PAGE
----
1The Royal Family. The Role of the Monarchy. (https://www.royal.uk/role-monarchy)2The Royal Family.
The Role of the Monarchy.(https://www.royal.uk/role-monarchy)3Definition of relevant in English by Oxford Dictionaries.4 UKParliament. (n.d). State Opening of Parliament5 BBCNews.
(2015). Queen’s Speech: the most British bits of the State Opening of Parliament6 UKParliament. (2016). Significant Events-Publication of Costs (This does notrepresent the full cost of State Opening, as costs will also have been incurredby other bodies, which may include the House of Lords, Westminster CityCouncil, the Metropolitan Police and the Royal Household.) 7 White,M. (2015). Queen’s Speech: how long can this feathered flummery continue?8 Jackson,K. “Does The Queen Of England Have Any Real Power?” 9 GuestPosts.
What are the Queen’s Powers?. Royal Central10 Watson,A. (2012). Opinion | Why the Queen Matters.11 TheIndependent. (2016). Monarchy ‘could be eradicated in 14 years’.12 TheIndependent.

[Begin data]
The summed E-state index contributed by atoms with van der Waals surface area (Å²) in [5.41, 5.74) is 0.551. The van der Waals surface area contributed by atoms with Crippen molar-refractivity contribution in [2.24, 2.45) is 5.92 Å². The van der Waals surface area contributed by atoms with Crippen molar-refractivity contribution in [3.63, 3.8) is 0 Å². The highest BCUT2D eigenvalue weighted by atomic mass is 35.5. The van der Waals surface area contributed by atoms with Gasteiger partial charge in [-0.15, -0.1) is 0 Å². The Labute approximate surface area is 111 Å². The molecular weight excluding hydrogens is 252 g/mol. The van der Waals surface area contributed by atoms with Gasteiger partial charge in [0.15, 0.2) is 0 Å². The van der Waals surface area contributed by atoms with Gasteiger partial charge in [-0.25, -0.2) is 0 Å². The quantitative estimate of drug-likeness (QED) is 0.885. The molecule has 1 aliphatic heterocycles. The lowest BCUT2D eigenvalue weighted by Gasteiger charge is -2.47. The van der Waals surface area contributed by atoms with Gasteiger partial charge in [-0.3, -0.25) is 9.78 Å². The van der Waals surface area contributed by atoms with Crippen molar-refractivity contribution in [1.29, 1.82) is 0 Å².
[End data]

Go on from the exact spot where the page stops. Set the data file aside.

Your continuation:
(2016). Monarchy ‘could be eradicated in 14 years’.It is difficult to determine to what extent the Monarchy isstill relevant and influential in contemporary British society. On one hand,the Monarch could be considered influential due to her long reign and stabilityduring some of Britain’s most demanding moments however, the lack of power heldby a Monarch means they have no influence on any decisions and cannot (or willnot) make any decisions. The king or queen of Britain seem to do nothing butact as a tourist attraction.
In terms of to what extent the Monarchy can beconsidered relevant, the various Royal traditions such as ‘paying the rent’ andthe State Opening of Parliament seem slightly pointless and a waste of taxpayermoney. However, these ceremonies seem to contribute to an increase in tourismresulting in around 7 million pounds in annual revenue suggesting that themonarchy could be considered as relevant when it comes to earning the countrymoney. In my opinion, the monarchy is a British institution and it’s thetradition and history of it all that makes Britain unique thereby making the Monarchyrelevant and influential in a modern British society.However, just because the Queen does not wield any of herpowers does not mean she is not influential. For example, Alan Watson suggestedit is her “permanence that has given the British people some essentialself-assurance they needed during her reign10”.